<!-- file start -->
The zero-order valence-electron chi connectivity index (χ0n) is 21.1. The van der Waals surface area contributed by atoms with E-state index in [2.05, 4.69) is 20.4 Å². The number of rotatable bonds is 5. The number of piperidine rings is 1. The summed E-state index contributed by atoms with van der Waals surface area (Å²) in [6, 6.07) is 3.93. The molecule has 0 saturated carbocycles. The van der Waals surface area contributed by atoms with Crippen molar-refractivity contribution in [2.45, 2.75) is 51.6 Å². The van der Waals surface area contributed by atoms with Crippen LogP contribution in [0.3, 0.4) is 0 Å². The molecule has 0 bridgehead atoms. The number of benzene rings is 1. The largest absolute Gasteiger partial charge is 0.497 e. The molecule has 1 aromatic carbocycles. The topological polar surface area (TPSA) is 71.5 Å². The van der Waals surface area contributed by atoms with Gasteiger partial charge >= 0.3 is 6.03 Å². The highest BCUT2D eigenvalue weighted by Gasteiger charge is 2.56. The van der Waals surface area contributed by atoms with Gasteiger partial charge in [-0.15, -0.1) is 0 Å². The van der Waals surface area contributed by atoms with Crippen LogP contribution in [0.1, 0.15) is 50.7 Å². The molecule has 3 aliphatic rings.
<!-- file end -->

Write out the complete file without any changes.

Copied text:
The zero-order valence-electron chi connectivity index (χ0n) is 21.1. The van der Waals surface area contributed by atoms with E-state index in [2.05, 4.69) is 20.4 Å². The number of rotatable bonds is 5. The number of piperidine rings is 1. The summed E-state index contributed by atoms with van der Waals surface area (Å²) in [6, 6.07) is 3.93. The molecule has 0 saturated carbocycles. The van der Waals surface area contributed by atoms with Crippen molar-refractivity contribution in [2.45, 2.75) is 51.6 Å². The van der Waals surface area contributed by atoms with Crippen LogP contribution in [0.3, 0.4) is 0 Å². The molecule has 0 bridgehead atoms. The number of benzene rings is 1. The largest absolute Gasteiger partial charge is 0.497 e. The molecule has 1 aromatic carbocycles. The topological polar surface area (TPSA) is 71.5 Å². The van der Waals surface area contributed by atoms with Gasteiger partial charge >= 0.3 is 6.03 Å². The highest BCUT2D eigenvalue weighted by Gasteiger charge is 2.56. The van der Waals surface area contributed by atoms with Gasteiger partial charge in [-0.15, -0.1) is 0 Å². The van der Waals surface area contributed by atoms with Crippen LogP contribution in [0.1, 0.15) is 50.7 Å². The molecule has 3 aliphatic rings.